Family History: Children’s Pastimes and Toys (the Letter ‘C’), Part 1

Introduction: In this article, Jessica Edwards continues her series exploring the pastimes and toys our ancestors enjoyed when they were children, focusing on games that start with the letter “C,” Part 1. Jessica has had a lifelong interest in her family’s history – especially on her father’s side, which goes back to the first settlers in Pennsylvania, Jamestown and New England – and has documented and added more than 27,000 people to her family tree!

In examining children’s pastimes and toys from 1700 to 1950, we’re looking at a time when children worked more and had less free time than children today. By studying how they played, we can learn about an aspect of our ancestors’ lives not often dealt with in genealogy, and help bring those names and dates on the family tree back to life.

Illustration: children reading and singing
Illustration: children reading and singing

Cat’s Cradle: This is a string game; its name’s true origin is debated, though the first known reference is in The Light of Nature Pursued by Abraham Tucker in 1768.

Traditional Cat’s Cradle requires two players who pass string designs to each other. It is a game involving the creation of various string figures between the fingers, either individually or by passing a loop of string back and forth between two or more players, each building on the last configuration. The type of string, the specific figures, their order, and the names of the figures vary from place to place and time period to time period. Independent versions of this game have been found in indigenous cultures throughout the world, including in Africa, Eastern Asia, the Pacific Islands, Australia, the Americas, and the Arctic. The goal of the game is to get to the last shape without making a mistake.

Chalk or Slate Boards: These were considered both a toy and a school tool that were used in classrooms during the 18th into the early 20th centuries. They were the equivalent to our scratch paper. They were used to practice Reading, Writing and Arithmetic for school, as well as to draw on in a child’s spare time. There was no waste, as they could be erased and written on again and again.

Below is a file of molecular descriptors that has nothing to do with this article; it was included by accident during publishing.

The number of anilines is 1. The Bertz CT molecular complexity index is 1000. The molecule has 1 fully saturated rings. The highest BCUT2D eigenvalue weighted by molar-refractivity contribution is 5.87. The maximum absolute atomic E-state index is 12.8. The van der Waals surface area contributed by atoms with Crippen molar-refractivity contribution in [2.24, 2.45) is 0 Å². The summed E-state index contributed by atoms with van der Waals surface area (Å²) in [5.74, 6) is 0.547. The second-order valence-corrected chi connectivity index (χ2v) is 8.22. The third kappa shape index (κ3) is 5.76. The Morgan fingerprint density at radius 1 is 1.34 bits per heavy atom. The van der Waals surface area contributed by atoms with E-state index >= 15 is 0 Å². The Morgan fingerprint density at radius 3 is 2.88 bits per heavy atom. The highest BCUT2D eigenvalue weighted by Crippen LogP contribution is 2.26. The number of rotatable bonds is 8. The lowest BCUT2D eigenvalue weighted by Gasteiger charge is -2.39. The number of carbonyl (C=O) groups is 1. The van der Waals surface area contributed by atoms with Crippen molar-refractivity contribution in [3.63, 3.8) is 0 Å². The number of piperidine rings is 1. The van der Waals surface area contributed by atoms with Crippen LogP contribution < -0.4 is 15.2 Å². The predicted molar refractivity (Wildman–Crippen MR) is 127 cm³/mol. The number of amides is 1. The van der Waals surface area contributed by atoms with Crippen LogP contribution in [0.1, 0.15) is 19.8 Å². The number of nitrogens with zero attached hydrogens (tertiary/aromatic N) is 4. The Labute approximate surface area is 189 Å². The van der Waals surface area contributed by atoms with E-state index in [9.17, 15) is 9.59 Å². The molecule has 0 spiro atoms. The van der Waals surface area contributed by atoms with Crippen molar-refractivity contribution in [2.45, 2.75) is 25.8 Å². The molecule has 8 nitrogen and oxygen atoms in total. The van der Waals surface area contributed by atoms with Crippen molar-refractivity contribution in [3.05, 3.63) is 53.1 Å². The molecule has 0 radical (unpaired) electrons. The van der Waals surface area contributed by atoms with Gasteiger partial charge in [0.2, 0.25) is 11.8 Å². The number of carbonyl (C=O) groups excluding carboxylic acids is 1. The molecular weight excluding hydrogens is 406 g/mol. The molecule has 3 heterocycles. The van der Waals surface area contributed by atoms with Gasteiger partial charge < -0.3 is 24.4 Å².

Most had an unfinished wood frame around the chalk board that was usually 7” x 10”.  Most students probably did not have erasers and just used a small rag (generally a damp one worked best) to wipe the board clean.

Change Seats: This game is a Victorian variation on musical chairs, in which one person is “it” and they stand in the middle while everyone else sits around them in a circle of chairs. The player in the middle asks someone in the circle, “Do you love your neighbor?” That person has the option to say “No,” which forces the people adjacent to them to run around the circle and try to grab a new seat, or they can say, “Yes, except those who wear __” (brown, blue, etc.), at which point anyone wearing that color has to scramble for a chair. The person in the middle will almost always get a chair because they are so much closer, so the one leftover player takes their spot. There’s no way to win the game, but the action offers multiple opportunities to land in someone’s lap or make a person blush by asking if they love their neighbor.